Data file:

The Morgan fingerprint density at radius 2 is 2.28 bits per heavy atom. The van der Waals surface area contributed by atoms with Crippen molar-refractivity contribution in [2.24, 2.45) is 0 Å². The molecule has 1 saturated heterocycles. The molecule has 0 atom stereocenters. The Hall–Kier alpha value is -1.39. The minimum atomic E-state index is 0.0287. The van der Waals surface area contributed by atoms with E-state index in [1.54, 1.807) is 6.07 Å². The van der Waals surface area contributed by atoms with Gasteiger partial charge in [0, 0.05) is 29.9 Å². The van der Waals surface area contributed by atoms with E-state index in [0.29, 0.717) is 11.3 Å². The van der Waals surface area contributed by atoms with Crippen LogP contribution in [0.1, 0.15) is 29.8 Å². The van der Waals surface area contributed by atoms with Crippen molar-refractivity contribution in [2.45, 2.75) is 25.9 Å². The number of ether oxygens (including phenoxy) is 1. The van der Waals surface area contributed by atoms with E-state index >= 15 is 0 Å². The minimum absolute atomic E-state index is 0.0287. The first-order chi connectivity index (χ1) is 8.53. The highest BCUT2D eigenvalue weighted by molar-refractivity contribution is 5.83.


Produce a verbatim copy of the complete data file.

The Morgan fingerprint density at radius 2 is 2.28 bits per heavy atom. The van der Waals surface area contributed by atoms with Crippen molar-refractivity contribution in [2.24, 2.45) is 0 Å². The molecule has 1 saturated heterocycles. The molecule has 0 atom stereocenters. The Hall–Kier alpha value is -1.39. The minimum atomic E-state index is 0.0287. The van der Waals surface area contributed by atoms with E-state index in [1.54, 1.807) is 6.07 Å². The van der Waals surface area contributed by atoms with Gasteiger partial charge in [0, 0.05) is 29.9 Å². The van der Waals surface area contributed by atoms with E-state index in [0.29, 0.717) is 11.3 Å². The van der Waals surface area contributed by atoms with Crippen LogP contribution in [0.1, 0.15) is 29.8 Å². The van der Waals surface area contributed by atoms with Crippen molar-refractivity contribution in [2.45, 2.75) is 25.9 Å². The number of ether oxygens (including phenoxy) is 1. The van der Waals surface area contributed by atoms with E-state index >= 15 is 0 Å². The minimum absolute atomic E-state index is 0.0287. The first-order chi connectivity index (χ1) is 8.53. The highest BCUT2D eigenvalue weighted by molar-refractivity contribution is 5.83.